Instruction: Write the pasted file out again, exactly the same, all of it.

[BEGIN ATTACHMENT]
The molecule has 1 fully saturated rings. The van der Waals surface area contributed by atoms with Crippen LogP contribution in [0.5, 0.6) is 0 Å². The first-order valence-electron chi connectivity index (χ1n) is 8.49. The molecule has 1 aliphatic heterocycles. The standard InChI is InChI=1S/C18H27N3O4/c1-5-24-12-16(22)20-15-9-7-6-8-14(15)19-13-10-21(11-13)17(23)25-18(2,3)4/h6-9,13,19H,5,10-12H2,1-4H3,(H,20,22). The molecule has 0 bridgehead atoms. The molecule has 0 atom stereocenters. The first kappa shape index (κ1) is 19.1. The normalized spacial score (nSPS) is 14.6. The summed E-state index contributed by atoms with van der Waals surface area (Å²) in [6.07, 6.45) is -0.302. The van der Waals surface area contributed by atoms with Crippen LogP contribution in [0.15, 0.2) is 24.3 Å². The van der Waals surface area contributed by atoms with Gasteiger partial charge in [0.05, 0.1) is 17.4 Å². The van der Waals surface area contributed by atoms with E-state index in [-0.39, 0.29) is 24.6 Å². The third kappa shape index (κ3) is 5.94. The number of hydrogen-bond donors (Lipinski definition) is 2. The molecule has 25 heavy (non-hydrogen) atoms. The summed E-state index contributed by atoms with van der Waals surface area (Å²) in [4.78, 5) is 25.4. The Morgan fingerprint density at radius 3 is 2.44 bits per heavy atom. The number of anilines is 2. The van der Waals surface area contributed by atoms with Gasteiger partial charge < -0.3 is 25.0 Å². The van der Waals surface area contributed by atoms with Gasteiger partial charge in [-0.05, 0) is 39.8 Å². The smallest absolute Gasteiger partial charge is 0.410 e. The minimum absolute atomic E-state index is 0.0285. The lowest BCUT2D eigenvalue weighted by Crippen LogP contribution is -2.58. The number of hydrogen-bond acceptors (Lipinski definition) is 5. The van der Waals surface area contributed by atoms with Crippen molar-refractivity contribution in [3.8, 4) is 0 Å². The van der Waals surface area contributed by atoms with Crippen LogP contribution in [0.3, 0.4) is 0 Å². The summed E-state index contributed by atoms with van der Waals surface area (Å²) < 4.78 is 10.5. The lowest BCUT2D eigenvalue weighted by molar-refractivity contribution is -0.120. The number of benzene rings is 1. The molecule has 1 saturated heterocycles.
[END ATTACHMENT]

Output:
The molecule has 1 fully saturated rings. The van der Waals surface area contributed by atoms with Crippen LogP contribution in [0.5, 0.6) is 0 Å². The first-order valence-electron chi connectivity index (χ1n) is 8.49. The molecule has 1 aliphatic heterocycles. The standard InChI is InChI=1S/C18H27N3O4/c1-5-24-12-16(22)20-15-9-7-6-8-14(15)19-13-10-21(11-13)17(23)25-18(2,3)4/h6-9,13,19H,5,10-12H2,1-4H3,(H,20,22). The molecule has 0 bridgehead atoms. The molecule has 0 atom stereocenters. The first kappa shape index (κ1) is 19.1. The normalized spacial score (nSPS) is 14.6. The summed E-state index contributed by atoms with van der Waals surface area (Å²) in [6.07, 6.45) is -0.302. The van der Waals surface area contributed by atoms with Crippen LogP contribution in [0.15, 0.2) is 24.3 Å². The van der Waals surface area contributed by atoms with Gasteiger partial charge in [0.05, 0.1) is 17.4 Å². The van der Waals surface area contributed by atoms with E-state index in [-0.39, 0.29) is 24.6 Å². The third kappa shape index (κ3) is 5.94. The number of hydrogen-bond donors (Lipinski definition) is 2. The molecule has 25 heavy (non-hydrogen) atoms. The summed E-state index contributed by atoms with van der Waals surface area (Å²) in [4.78, 5) is 25.4. The Morgan fingerprint density at radius 3 is 2.44 bits per heavy atom. The number of anilines is 2. The van der Waals surface area contributed by atoms with Gasteiger partial charge < -0.3 is 25.0 Å². The van der Waals surface area contributed by atoms with Gasteiger partial charge in [-0.05, 0) is 39.8 Å². The smallest absolute Gasteiger partial charge is 0.410 e. The minimum absolute atomic E-state index is 0.0285. The lowest BCUT2D eigenvalue weighted by Crippen LogP contribution is -2.58. The number of hydrogen-bond acceptors (Lipinski definition) is 5. The van der Waals surface area contributed by atoms with Crippen molar-refractivity contribution in [3.8, 4) is 0 Å². The van der Waals surface area contributed by atoms with Crippen LogP contribution in [0.3, 0.4) is 0 Å². The summed E-state index contributed by atoms with van der Waals surface area (Å²) < 4.78 is 10.5. The lowest BCUT2D eigenvalue weighted by molar-refractivity contribution is -0.120. The number of benzene rings is 1. The molecule has 1 saturated heterocycles.